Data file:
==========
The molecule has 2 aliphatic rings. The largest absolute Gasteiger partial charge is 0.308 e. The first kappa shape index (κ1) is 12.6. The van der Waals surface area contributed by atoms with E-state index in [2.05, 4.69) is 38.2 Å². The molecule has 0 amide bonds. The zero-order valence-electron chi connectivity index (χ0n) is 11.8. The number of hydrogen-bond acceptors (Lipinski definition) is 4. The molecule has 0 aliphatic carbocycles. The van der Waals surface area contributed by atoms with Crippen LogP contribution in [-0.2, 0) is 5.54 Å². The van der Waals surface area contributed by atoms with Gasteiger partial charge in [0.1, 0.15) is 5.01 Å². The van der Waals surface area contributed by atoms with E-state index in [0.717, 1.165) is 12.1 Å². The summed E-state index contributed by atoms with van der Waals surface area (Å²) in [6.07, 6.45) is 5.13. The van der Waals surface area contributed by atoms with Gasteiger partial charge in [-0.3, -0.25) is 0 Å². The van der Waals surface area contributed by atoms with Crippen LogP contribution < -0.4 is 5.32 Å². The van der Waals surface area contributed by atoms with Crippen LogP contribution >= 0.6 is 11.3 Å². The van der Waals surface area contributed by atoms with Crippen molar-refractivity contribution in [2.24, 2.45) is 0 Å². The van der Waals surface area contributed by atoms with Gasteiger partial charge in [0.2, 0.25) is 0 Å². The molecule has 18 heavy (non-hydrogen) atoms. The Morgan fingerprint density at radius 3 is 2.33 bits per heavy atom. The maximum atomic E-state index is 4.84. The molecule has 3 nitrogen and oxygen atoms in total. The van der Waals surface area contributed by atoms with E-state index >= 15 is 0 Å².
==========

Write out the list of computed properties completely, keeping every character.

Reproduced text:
The molecule has 2 aliphatic rings. The largest absolute Gasteiger partial charge is 0.308 e. The first kappa shape index (κ1) is 12.6. The van der Waals surface area contributed by atoms with E-state index in [2.05, 4.69) is 38.2 Å². The molecule has 0 amide bonds. The zero-order valence-electron chi connectivity index (χ0n) is 11.8. The number of hydrogen-bond acceptors (Lipinski definition) is 4. The molecule has 0 aliphatic carbocycles. The van der Waals surface area contributed by atoms with Crippen LogP contribution in [-0.2, 0) is 5.54 Å². The van der Waals surface area contributed by atoms with Gasteiger partial charge in [0.1, 0.15) is 5.01 Å². The van der Waals surface area contributed by atoms with E-state index in [0.717, 1.165) is 12.1 Å². The summed E-state index contributed by atoms with van der Waals surface area (Å²) in [6.07, 6.45) is 5.13. The van der Waals surface area contributed by atoms with Gasteiger partial charge in [-0.3, -0.25) is 0 Å². The van der Waals surface area contributed by atoms with Crippen LogP contribution < -0.4 is 5.32 Å². The van der Waals surface area contributed by atoms with Crippen LogP contribution >= 0.6 is 11.3 Å². The van der Waals surface area contributed by atoms with Crippen molar-refractivity contribution in [2.24, 2.45) is 0 Å². The van der Waals surface area contributed by atoms with Gasteiger partial charge in [0.2, 0.25) is 0 Å². The molecule has 18 heavy (non-hydrogen) atoms. The Morgan fingerprint density at radius 3 is 2.33 bits per heavy atom. The maximum atomic E-state index is 4.84. The molecule has 3 nitrogen and oxygen atoms in total. The van der Waals surface area contributed by atoms with E-state index >= 15 is 0 Å².